The ranch flavor is actually really good and tastes considerably more like actual ranch dressing, unlike other ranch-flavored chips like Doritos. There are much heavier notes of sour cream, garlic, and onion.
Speaking of which, what is the difference between Cool Ranch and Zesty Ranch? Is this even what a ranch tastes like? If you live on a cow ranch and can take samples of the difference between Cool and Zesty, please contact us. We are dying to know.
The difference between the potato, tomato, and spinach is now indistinguishable underneath the thick layer of flavor dust. This is fortunate if you’re looking for a chip-tasting snack – less so if you’re hoping for something that actually tastes like the other two vegetables alluded to.
They’re super crunchy, and the aforementioned seasoning gets all over your fingers and leaves an unpleasant greasy feeling.
It makes a big deal on the bag about how you can eat 38 straws. This seems impressive, because a recommended serving of Doritos is 12 chips, but the straws are much lighter and more airy, so it’s actually the same amount by weight… while still somehow managing to feel like you’re eating even less.
The word “Sensible” is all over the branding, like a mildly creepy mantra. The serving size is referred to as a Sensible Portion, hence the name of the brand, and the product boasts being guilt-free. That said, these aren’t a very sensible choice when you consider that even competing brands have less of the fat and calories they claim to be better about.
At one point, we got curious: how hard are these even trying to be health food? First off, are they fried or not? The bag is completely non-informative and dodges discussing the cooking process. The only hints are in the ingredients list, which lists four different types of oils – coconut oil is in there, but after the flavorings.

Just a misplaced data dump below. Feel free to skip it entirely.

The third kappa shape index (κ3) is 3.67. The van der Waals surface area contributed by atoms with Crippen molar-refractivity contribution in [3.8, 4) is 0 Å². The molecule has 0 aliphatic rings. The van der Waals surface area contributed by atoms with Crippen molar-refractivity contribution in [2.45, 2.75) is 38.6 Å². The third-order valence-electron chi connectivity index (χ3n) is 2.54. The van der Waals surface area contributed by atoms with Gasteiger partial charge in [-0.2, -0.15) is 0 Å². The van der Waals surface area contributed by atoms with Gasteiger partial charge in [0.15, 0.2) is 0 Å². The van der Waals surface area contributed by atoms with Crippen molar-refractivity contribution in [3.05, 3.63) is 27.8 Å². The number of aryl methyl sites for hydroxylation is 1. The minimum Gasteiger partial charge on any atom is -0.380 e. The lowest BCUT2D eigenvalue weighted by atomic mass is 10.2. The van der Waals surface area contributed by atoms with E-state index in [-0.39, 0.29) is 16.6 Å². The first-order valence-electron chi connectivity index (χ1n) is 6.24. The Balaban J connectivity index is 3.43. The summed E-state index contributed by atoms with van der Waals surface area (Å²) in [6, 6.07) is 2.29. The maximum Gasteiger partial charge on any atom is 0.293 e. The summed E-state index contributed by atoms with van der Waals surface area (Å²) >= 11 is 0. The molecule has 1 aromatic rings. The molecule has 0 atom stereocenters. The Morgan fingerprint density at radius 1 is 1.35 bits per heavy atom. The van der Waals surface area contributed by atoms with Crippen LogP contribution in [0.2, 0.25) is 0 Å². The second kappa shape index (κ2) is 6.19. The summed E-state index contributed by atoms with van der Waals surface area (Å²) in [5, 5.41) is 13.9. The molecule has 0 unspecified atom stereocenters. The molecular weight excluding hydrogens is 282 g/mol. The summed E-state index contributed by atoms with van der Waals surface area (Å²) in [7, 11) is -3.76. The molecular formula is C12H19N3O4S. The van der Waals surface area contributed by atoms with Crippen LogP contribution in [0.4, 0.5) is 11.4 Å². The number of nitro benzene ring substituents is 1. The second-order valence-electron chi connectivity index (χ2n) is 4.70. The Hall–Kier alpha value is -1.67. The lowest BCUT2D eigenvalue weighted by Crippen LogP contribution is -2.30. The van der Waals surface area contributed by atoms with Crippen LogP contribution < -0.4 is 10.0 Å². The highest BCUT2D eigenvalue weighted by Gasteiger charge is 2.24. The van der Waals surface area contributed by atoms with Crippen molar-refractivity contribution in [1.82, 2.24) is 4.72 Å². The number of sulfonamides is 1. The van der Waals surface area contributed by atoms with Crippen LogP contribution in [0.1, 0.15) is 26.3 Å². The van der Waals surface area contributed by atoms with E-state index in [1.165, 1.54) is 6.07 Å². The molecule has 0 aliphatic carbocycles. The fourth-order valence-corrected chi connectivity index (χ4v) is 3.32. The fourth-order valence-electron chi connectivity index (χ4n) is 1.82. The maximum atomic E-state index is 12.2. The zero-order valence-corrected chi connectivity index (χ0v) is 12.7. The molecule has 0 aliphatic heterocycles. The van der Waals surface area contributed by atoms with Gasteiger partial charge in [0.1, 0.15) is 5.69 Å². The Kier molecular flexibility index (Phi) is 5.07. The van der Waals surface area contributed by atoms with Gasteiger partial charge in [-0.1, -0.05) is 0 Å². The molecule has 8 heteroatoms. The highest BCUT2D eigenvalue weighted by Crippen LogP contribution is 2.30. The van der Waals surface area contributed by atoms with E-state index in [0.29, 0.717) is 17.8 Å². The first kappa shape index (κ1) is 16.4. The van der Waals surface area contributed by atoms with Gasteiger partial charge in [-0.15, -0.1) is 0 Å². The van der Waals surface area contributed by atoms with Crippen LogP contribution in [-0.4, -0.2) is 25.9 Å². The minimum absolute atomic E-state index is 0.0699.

Second up, these have very little to do with the vegetables they brand themselves as being made from. The alleged tomato and spinach are actually flavorings made from tomato paste and spinach powder respectively, and the snack can only manage to legally refer to itself as a “vegetable and potato snack” on a tiny portion of the bag. Beets are referred to in the ingredient list, but they’re solely for color, not for flavor or nutritional value.
A visit to Sensible Portions’ website rewards you with a flashy inaccessible mess, with no HTML-based alternative. Looking for the nutritional facts is a convoluted dead end: there is a page for products, but it provides no relevant information. Clicking on a tiny FAQ link at the bottom will lead you to a frequently-asked question that looks like a lead in the right direction, but it just points you to their broken web store… which doesn’t even have the nutritional facts, ingredients, or allergen warnings that the FAQ claimed it had.
This is because the website is five years out of date and has seemingly only managed to survive a handful of layout updates, with no meaningful changes to the text. The ‘online store’ referred to in the FAQ is actually pointing towards a website that no longer exists, and their current store has stripped all of the product information down to vague blurbs. As far as we know, there is literally no way to find nutritional facts on their website.
What a mess!
3 out of 5 – Worth Trying (Wouldn’t Get It Again)
From a consumer standpoint, these chips are a complete disaster that rely on deceitful advertising to brand themselves as something healthier than they actually are. There’s an unnecessary and undeserving focus on its supposed “All-Natural” qualities, despite somehow managing to be even more processed than the leading potato chip brands it’s aggressive towards.
As far as an actual snack goes, it’s honestly very, very good, and the ranch flavor is amazing, which is why this snack gets a 3 instead of a 2. But that’s all that can be said. We wish we could get this again, but we have no plans on giving these people any more of our money.